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OAS: Legalization might reduce North America's $140b drug problem


A highly anticipated report on the international drug trade unveiled in Washington on Monday revealed that the industry in North America is worth $140 billion of the annual worldwide $330 billion illegal drug trade.

The analysis by the Organization of American States, a year in the making, suggested that a combination of decriminalization and legalization might help change the out-of-control drug business. But the organization conceded that it could also lead to greater drug dependency and abuse.

The OAS reviewed reports on drug production, drug use, narcotics-related crimes and anti-drug laws throughout the Americas in developing the "Report on the Drug Problem in the Americas." The findings aren't surprising: Killings are high in drug-producing nations like Colombia, while gang crime and substantial health issues are prevalent in drug-using nations like the United States.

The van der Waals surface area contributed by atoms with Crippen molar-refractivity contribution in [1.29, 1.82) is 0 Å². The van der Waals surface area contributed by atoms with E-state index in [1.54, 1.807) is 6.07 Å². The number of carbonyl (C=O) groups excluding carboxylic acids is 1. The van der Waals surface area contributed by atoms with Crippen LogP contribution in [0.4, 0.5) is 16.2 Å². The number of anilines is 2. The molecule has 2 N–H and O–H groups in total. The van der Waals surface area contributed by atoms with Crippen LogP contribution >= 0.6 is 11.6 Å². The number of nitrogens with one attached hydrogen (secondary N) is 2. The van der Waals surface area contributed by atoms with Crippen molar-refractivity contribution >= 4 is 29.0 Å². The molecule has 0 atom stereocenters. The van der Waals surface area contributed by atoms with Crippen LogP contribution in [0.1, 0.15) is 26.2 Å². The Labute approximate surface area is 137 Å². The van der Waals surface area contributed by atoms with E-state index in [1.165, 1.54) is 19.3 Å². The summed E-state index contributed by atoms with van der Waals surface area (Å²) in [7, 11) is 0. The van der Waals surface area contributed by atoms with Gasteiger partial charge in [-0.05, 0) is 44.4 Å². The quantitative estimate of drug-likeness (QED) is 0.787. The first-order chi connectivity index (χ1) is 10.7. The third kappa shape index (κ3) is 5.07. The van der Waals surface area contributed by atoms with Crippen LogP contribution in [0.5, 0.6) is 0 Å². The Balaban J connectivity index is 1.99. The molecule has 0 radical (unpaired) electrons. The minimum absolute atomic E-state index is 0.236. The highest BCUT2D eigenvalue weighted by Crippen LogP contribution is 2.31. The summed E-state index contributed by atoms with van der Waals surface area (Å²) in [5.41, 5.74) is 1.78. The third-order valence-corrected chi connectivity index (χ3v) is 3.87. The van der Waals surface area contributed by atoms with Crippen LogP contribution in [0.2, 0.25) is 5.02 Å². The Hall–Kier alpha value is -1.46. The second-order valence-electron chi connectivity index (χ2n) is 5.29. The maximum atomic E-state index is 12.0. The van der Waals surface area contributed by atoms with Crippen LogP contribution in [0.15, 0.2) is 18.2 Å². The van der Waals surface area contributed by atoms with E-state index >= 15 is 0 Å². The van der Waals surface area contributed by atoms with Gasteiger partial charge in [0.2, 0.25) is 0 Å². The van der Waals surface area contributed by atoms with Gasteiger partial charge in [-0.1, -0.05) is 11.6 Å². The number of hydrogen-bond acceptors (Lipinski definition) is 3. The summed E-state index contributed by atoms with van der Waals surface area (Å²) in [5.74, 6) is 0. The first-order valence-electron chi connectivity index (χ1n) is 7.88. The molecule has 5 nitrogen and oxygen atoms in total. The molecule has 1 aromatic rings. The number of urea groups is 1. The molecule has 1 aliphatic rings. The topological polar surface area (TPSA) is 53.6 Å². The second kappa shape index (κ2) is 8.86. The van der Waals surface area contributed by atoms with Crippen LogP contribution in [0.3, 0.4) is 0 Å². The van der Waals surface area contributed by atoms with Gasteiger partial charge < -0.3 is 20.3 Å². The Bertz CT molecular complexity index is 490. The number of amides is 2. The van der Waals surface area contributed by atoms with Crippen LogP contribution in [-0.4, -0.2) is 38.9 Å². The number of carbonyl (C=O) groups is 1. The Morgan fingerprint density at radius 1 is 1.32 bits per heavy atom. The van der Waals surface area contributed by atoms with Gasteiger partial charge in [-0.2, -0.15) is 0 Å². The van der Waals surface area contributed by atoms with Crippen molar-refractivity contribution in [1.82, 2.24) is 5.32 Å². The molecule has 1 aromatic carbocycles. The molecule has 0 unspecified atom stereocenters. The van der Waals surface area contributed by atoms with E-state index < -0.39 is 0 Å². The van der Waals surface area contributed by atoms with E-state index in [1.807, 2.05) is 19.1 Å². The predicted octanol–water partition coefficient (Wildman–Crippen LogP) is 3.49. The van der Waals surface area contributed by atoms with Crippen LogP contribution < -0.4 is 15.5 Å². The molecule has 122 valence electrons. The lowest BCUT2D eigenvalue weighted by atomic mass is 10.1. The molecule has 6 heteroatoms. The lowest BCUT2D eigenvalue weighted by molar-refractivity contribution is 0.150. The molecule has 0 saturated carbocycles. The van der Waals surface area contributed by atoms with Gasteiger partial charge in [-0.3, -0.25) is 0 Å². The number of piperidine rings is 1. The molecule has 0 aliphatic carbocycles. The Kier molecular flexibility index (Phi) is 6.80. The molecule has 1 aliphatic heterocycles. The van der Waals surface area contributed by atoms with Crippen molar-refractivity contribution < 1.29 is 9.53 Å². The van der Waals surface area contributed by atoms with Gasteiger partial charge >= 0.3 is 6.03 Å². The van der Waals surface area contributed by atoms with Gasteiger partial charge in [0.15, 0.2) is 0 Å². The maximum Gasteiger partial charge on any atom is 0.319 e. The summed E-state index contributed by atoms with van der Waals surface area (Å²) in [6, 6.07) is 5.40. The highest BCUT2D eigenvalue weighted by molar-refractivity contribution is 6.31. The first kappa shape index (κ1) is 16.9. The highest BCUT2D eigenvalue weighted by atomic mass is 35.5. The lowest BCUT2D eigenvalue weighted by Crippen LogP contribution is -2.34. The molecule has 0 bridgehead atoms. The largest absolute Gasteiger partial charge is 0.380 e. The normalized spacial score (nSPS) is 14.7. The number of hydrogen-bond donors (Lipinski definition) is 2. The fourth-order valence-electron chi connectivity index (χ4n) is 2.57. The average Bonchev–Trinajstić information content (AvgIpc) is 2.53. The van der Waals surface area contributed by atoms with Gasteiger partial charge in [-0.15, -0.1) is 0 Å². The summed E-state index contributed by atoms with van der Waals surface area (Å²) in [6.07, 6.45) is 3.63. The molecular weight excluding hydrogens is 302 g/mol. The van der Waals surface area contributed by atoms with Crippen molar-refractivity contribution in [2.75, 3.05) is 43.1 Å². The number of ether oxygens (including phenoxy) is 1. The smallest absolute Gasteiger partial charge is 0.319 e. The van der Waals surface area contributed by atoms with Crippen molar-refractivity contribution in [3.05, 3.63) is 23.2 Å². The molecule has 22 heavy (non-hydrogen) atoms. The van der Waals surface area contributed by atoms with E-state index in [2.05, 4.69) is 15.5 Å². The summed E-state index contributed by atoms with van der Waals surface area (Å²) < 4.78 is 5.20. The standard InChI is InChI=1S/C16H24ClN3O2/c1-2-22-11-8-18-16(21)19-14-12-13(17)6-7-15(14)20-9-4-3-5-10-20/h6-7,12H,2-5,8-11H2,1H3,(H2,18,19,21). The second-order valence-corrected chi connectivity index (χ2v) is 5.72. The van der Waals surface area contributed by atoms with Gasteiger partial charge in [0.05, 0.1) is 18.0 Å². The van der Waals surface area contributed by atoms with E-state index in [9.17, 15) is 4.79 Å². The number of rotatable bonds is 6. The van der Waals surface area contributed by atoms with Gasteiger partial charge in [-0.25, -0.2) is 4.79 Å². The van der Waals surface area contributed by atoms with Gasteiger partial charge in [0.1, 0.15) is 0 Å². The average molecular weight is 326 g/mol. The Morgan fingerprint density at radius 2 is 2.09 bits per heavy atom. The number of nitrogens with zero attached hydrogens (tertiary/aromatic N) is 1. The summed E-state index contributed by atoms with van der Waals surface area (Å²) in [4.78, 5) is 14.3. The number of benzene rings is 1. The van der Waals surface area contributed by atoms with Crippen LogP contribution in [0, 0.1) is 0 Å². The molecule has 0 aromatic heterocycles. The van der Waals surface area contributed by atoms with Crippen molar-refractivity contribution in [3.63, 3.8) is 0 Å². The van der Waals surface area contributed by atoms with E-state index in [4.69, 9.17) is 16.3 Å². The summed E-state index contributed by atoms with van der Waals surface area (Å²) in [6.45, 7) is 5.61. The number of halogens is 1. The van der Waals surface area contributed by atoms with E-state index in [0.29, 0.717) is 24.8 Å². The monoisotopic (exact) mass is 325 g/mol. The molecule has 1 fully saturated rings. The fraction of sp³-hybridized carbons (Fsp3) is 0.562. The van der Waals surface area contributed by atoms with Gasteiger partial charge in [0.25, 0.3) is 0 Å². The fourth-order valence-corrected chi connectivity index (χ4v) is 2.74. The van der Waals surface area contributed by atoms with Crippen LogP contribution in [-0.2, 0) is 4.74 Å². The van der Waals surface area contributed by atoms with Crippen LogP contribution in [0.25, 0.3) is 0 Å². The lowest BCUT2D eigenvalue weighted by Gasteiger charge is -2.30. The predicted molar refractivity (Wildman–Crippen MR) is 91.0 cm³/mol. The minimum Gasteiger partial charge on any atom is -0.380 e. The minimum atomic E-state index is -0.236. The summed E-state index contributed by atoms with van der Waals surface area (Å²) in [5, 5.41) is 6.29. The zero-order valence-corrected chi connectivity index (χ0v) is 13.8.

One section of the report looked at the price of cocaine at various stages of production and sale, starting at $1.30 per kilo to the grower to the $330,000 that kilo is worth on American streets, demonstrating the riches involved.

"This situation must be faced with greater realism and effectiveness if we want to move forward successfully," said OAS Secretary General Jose Miguel Insulza.

The report suggests that decriminalization of some drugs, such as marijuana, would cut law enforcement costs and even crime. But it warned that it could also lead to greater drug use, especially if legalized.

"Legal availability, even without lower price, will encourage experimentation. Some of those new experimenters will go on to become dependent users," said the OAS. "Dependent users include poorer parents, students, workers, and neighbors. Thus the increase in dependency may lead to more child neglect and abuse, more children dropping out of school, increased absenteeism, and less community spirit in populations that had not been much affected previously by drug dependence."